Vice ministers?

What? The prime minister wants to call secretaries vice-ministers?

Why? Who do we want to impress?

Shouldn’t we focus on streamlining the civil service instead? Shouldn’t we be working towards making the civil service small, compact and efficient?

Where did the prime minister get this idea from anyway? Where would vice ministers draw their legal basis from? And under what legal authority would they function?

What? The RCSC is in the dark? Really?

Questionable lottery

Unreal?

According to Business Bhutan, Nu 150 billion worth of Bhutanese lottery tickets were printed illegally every year in the Indian state of Kerala alone. That’s a lot of money by any measure. But to get a proper sense of how much Nu 150 billion really is, consider that our entire GDP is only about Nu 60 billion. Or that the Tenth Five Year Plan outlay is Nu 148 billion (the Ninth Plan outlay was Nu 70 billion).

So I was surprised to learn that the prime minister’s fist response to the alleged lottery scam was remarkably casual. The prime minister has admitted that the lottery “business was unethical and not in conformity with the GNH values.” This is an important announcement. But surely it cannot substitute for a complete investigation.

The allegations against the government’s lottery agent are extremely serious. And it would do well to investigate – immediately and thoroughly – if our lottery agent has indeed printed and sold fake Bhutanese lottery tickets in India. We owe as much to the government and people of India who have allowed us to engage in this very lucrative business for the past 25 years.

The prime minister has also been reported as saying that “…his government has nothing to do with the lottery issue and that the decisions were taken by the interim government in 2007.” That may be so. But none-the-less, the government owes the people of Bhutan some explanations.

Why, for instance, did this government, in March 2010, transfer its agreement with Martin Agencies to Monica Agencies even though they both belonged to the same person?

Why did this government extend the duration of the agreement with Monica Agencies by five months?

Why did this government reduce the contract from Nu 470 million per year to Nu 210 million per year, even though Bhutan lottery sales had been re-permitted in Kerala?

And why was one person allowed to run the Bhutan Lottery Directorate since 1987?

The government must provide satisfactory answers to these and other pressing questions. Otherwise, the ACC must investigate.

Photo credit: Outlookindia.com

About fines

Bathpalathang

I’m impressed at the government’s readiness to abide by the law. Bhutan Today (whose website has been woefully inadequate) had recently reported that:

The prime minister has ordered the information and communication ministry to pay about Nu 2.3 million in penalty for not following the environmental impact assessment (EIA) procedures in the construction of the Bathpalathang airstrip in Bumthang.

But I’m not impressed at the prime minister’s cavalier disregard for the basic principles of accountability when he added that:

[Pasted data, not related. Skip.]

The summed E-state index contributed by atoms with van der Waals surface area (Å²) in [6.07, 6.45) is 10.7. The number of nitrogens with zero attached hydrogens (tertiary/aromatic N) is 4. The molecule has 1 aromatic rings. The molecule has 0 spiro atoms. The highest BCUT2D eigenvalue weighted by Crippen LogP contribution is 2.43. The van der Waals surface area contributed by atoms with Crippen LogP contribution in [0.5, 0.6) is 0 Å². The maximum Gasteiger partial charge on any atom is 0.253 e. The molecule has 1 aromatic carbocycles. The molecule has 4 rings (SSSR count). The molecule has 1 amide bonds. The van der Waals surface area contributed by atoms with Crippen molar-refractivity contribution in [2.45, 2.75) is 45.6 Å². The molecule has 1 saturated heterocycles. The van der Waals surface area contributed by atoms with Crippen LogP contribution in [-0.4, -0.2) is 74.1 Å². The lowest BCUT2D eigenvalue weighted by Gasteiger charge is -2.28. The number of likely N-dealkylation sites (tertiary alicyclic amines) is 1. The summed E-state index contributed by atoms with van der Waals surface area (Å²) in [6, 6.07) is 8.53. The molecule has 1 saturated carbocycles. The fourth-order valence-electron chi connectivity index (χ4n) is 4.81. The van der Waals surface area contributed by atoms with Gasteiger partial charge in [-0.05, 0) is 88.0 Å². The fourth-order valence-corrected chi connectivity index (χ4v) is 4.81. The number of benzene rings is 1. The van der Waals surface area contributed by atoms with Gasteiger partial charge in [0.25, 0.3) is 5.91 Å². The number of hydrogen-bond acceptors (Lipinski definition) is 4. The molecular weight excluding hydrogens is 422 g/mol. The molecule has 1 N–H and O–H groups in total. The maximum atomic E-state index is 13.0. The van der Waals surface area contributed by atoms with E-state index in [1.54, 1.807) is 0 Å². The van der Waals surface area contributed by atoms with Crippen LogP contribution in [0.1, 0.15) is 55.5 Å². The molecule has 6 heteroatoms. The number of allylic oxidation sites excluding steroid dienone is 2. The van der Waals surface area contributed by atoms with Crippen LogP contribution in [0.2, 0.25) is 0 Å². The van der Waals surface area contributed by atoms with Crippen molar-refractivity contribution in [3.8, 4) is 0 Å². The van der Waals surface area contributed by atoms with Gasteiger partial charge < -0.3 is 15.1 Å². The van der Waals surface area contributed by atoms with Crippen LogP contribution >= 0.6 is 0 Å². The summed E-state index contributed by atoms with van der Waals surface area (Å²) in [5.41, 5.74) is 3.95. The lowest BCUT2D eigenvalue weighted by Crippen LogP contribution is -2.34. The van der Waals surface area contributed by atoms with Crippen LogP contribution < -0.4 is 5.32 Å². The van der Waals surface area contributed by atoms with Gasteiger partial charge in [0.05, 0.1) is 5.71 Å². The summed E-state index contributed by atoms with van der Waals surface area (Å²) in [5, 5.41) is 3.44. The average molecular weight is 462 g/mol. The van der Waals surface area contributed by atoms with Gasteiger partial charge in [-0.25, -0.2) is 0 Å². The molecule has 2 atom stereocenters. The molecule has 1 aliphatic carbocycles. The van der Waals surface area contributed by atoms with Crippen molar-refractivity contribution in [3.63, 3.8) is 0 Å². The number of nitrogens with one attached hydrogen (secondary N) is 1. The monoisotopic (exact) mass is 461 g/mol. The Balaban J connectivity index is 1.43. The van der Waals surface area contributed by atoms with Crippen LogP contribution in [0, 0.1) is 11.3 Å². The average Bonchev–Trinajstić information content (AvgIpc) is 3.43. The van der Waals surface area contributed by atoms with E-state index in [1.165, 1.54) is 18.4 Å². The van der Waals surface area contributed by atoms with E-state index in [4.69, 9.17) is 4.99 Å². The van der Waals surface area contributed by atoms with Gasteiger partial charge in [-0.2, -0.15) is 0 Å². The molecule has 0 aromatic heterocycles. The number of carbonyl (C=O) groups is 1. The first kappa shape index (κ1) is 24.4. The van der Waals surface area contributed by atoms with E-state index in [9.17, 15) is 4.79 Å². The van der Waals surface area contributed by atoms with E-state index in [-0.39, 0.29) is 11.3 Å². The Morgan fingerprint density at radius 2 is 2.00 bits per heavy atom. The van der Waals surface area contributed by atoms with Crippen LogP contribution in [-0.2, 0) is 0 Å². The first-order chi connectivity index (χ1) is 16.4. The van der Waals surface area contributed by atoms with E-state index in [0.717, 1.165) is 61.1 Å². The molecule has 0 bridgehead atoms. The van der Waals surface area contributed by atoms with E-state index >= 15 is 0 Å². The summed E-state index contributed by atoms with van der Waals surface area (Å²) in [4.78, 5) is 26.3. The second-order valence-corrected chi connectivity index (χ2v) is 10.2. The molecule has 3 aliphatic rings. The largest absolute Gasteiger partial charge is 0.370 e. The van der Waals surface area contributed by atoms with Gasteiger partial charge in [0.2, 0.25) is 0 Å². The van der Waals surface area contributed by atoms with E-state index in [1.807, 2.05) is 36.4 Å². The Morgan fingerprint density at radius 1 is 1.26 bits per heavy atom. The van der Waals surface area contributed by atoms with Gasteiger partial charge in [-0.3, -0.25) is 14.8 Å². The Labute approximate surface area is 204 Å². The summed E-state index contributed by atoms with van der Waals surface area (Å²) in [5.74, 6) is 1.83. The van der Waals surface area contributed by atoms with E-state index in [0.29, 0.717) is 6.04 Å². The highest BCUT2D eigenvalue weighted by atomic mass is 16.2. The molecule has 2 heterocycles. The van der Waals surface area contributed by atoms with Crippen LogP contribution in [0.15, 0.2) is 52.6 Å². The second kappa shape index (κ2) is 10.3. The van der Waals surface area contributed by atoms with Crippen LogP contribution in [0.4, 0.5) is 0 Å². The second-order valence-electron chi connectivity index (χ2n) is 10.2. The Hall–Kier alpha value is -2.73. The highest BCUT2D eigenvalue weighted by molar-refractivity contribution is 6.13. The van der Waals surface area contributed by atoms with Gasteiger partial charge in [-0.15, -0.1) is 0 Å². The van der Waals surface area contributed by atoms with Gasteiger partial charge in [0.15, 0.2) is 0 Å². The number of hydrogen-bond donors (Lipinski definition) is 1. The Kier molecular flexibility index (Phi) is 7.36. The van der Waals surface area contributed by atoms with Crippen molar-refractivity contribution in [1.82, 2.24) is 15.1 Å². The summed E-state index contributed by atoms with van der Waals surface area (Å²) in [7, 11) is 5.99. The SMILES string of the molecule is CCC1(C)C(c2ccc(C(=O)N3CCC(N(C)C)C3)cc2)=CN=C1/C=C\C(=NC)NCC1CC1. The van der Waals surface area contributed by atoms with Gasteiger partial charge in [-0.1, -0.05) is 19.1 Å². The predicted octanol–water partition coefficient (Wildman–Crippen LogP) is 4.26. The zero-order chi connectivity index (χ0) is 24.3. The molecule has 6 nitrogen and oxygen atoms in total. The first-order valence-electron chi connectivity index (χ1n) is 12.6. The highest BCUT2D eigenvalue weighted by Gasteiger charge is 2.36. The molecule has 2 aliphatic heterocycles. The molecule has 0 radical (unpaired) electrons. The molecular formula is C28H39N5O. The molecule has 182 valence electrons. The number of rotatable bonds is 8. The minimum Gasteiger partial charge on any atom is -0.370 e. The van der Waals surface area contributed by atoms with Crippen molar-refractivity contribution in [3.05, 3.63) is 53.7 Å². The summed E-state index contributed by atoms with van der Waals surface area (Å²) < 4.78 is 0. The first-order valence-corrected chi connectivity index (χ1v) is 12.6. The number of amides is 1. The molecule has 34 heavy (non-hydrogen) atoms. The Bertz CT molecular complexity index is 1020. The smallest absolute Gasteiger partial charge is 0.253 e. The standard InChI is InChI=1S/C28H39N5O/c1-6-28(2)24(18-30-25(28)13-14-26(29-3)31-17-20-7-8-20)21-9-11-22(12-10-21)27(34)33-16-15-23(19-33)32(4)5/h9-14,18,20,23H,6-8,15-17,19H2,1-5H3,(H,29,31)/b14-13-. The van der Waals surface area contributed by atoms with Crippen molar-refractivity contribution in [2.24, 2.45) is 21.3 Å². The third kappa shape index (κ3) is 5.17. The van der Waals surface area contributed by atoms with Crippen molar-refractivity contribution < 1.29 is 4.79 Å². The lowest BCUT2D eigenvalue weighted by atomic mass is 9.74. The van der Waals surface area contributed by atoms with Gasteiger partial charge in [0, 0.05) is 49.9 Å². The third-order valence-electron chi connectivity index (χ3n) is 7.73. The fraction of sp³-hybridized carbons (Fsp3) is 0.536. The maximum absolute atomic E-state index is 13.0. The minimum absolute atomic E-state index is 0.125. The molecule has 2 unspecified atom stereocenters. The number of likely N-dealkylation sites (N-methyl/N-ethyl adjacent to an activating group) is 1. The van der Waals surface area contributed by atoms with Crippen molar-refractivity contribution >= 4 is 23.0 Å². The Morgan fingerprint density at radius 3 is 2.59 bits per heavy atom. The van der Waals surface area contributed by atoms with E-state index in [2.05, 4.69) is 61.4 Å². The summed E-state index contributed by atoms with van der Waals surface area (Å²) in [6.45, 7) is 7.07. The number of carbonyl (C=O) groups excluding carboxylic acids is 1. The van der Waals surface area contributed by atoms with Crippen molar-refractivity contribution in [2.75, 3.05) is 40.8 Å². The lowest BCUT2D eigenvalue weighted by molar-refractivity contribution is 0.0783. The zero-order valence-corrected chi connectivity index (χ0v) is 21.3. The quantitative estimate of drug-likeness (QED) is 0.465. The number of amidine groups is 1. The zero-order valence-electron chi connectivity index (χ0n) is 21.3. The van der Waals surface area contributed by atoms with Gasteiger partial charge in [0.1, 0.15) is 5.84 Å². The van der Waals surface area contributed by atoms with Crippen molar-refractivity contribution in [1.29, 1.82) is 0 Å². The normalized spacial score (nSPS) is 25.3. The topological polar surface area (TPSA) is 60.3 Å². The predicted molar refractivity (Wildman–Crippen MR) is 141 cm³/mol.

… the fine will have to be levied even if it means paying from one pocket to another.

I wonder what the Royal Audit Authority will have to say to that.

Incidentally, last week, in Bumthang, I visited the Bathpalathang airstrip site. The construction there seems to have already resumed. I am impressed.

Zoom on zoom

Quick updates on my previous post:

  • I’ve uploaded some photographs in the gallery.
  • Most of the officials who were invited to the art festival never did show up …
  • But, many other visitors turned up, especially on the final evening …
  • And, the prime minister made an unscheduled and unannounced visit to the closing ceremony of the festival. I applaud our PM.

Foreign trips

Returning home

The prime minister, in his State of the Nation address, reporting to the Parliament on foreign relations:

My trips to India, Japan and Italy this year were also very useful in deepening our relations with these countries.

I agree. But, the prime minister understated his international travel account. The following, in fact, is a record of his trips outside Bhutan during the 2009-2010 fiscal year:

  1. July 2009: Goodwill trip to India
  2. August 2009: Fukuoka, Japan to deliver address on GNH
  3. November 2009: Itaipu, Brazil to deliver address on GNH
  4. February 2010: Delhi, India to attend Sustainable Development Summit
  5. February 2010: Mumbai, India to attend World HRD Congress
  6. April 2010: Kathmandu, Nepal to attend 13th day ritual of the Late G.P Koirala
  7. April 2010: Kochi City, Japan to deliver address on GNH
  8. June 2010: Trento, Italy to deliver a talk on GNH at the Festival of Economics

Photo credit: BBS

State of the Nation

Reporting to Parliament

The projected order of business for the Fifth Session of the First Parliament for Bhutan had, among many others, the following two entries:

Thursday, July 1:

Presentation of the Annual Report on the State of the Nation, including Legislative Plans and the Annual Plans and Priorities of the Government, to the Druk Gyalpo and to the Joint Sitting of the Parliament.

Monday, July 12:

Deliberation on the presentation of the Annual Report on the State of the Nation including Legislative Plans and the Annual Plans and Priorities of the Government by the Prime Minister

As we all know, the prime minister delivered his State of the Nation address, as scheduled, on 1st July. But for reasons still unknown, we didn’t get to discuss the prime minister’s State of the Nation report. We didn’t discuss it, as scheduled, on 12th July. Nor did we discuss it at another time.

It wasn’t like that last year. The State of the Nation report was discussed, albeit briefly, in the National Assembly immediately after the prime minister delivered it to the joint sitting of Parliament.

I hope it won’t be like that next year.

The State of the Nation address is important. It is the prime minister’s report to the Druk Gyalpo, the Parliament and the nation at large, on the social, economic, financial and political condition of our nation. It gives the prime minister the opportunity to highlight the government’s successes over the previous year. And it allows him to outline the government’s legislative plans, policy agenda and national priorities for the next year.

Naturally, the prime minister would expect us, parliamentarians, to consider his annual report carefully. And to spend as much time as needed discussing it to offer valuable feedback.

But more importantly, our people would expect us, their representatives, to consider and discuss the prime minister’s State of the Nation report thoroughly so that they can rest assured that the Parliament is doing its job.

Photo credit: National Assembly